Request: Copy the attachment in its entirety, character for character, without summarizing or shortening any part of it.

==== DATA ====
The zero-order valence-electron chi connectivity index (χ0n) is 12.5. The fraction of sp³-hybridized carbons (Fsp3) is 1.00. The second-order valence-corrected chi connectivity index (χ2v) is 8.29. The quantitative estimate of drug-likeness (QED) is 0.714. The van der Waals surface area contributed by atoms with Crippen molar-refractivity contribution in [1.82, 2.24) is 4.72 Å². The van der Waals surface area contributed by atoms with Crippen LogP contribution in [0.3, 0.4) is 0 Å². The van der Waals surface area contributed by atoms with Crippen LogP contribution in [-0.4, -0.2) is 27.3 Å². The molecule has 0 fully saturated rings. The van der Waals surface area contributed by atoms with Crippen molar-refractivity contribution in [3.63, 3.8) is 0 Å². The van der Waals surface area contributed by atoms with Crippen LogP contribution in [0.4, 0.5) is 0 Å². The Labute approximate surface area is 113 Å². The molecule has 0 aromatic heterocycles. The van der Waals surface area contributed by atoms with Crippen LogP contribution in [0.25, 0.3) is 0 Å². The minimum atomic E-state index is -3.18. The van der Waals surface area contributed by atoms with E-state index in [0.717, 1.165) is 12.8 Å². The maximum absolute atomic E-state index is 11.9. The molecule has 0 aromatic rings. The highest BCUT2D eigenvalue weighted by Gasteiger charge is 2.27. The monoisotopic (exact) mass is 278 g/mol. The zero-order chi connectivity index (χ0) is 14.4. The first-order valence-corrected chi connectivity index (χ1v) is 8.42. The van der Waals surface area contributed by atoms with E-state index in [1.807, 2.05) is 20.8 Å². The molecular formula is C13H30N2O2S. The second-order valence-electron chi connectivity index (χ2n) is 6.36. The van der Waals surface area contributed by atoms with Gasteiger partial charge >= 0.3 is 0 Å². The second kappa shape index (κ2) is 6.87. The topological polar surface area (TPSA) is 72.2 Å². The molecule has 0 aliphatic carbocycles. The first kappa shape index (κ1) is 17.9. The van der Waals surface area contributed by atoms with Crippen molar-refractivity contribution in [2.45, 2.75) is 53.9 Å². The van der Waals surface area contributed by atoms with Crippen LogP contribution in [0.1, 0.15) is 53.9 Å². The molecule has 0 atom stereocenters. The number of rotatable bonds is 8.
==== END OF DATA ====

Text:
The zero-order valence-electron chi connectivity index (χ0n) is 12.5. The fraction of sp³-hybridized carbons (Fsp3) is 1.00. The second-order valence-corrected chi connectivity index (χ2v) is 8.29. The quantitative estimate of drug-likeness (QED) is 0.714. The van der Waals surface area contributed by atoms with Crippen molar-refractivity contribution in [1.82, 2.24) is 4.72 Å². The van der Waals surface area contributed by atoms with Crippen LogP contribution in [0.3, 0.4) is 0 Å². The van der Waals surface area contributed by atoms with Crippen LogP contribution in [-0.4, -0.2) is 27.3 Å². The molecule has 0 fully saturated rings. The van der Waals surface area contributed by atoms with Crippen molar-refractivity contribution in [3.63, 3.8) is 0 Å². The van der Waals surface area contributed by atoms with Crippen LogP contribution in [0.4, 0.5) is 0 Å². The Labute approximate surface area is 113 Å². The molecule has 0 aromatic heterocycles. The van der Waals surface area contributed by atoms with Crippen LogP contribution in [0.25, 0.3) is 0 Å². The minimum atomic E-state index is -3.18. The van der Waals surface area contributed by atoms with E-state index in [0.717, 1.165) is 12.8 Å². The maximum absolute atomic E-state index is 11.9. The molecule has 0 aromatic rings. The highest BCUT2D eigenvalue weighted by Gasteiger charge is 2.27. The monoisotopic (exact) mass is 278 g/mol. The zero-order chi connectivity index (χ0) is 14.4. The first-order valence-corrected chi connectivity index (χ1v) is 8.42. The van der Waals surface area contributed by atoms with E-state index in [1.807, 2.05) is 20.8 Å². The molecular formula is C13H30N2O2S. The second-order valence-electron chi connectivity index (χ2n) is 6.36. The van der Waals surface area contributed by atoms with Gasteiger partial charge >= 0.3 is 0 Å². The second kappa shape index (κ2) is 6.87. The topological polar surface area (TPSA) is 72.2 Å². The molecule has 0 aliphatic carbocycles. The first kappa shape index (κ1) is 17.9. The van der Waals surface area contributed by atoms with Crippen molar-refractivity contribution in [2.45, 2.75) is 53.9 Å². The van der Waals surface area contributed by atoms with Crippen LogP contribution in [0.1, 0.15) is 53.9 Å². The molecule has 0 atom stereocenters. The number of rotatable bonds is 8.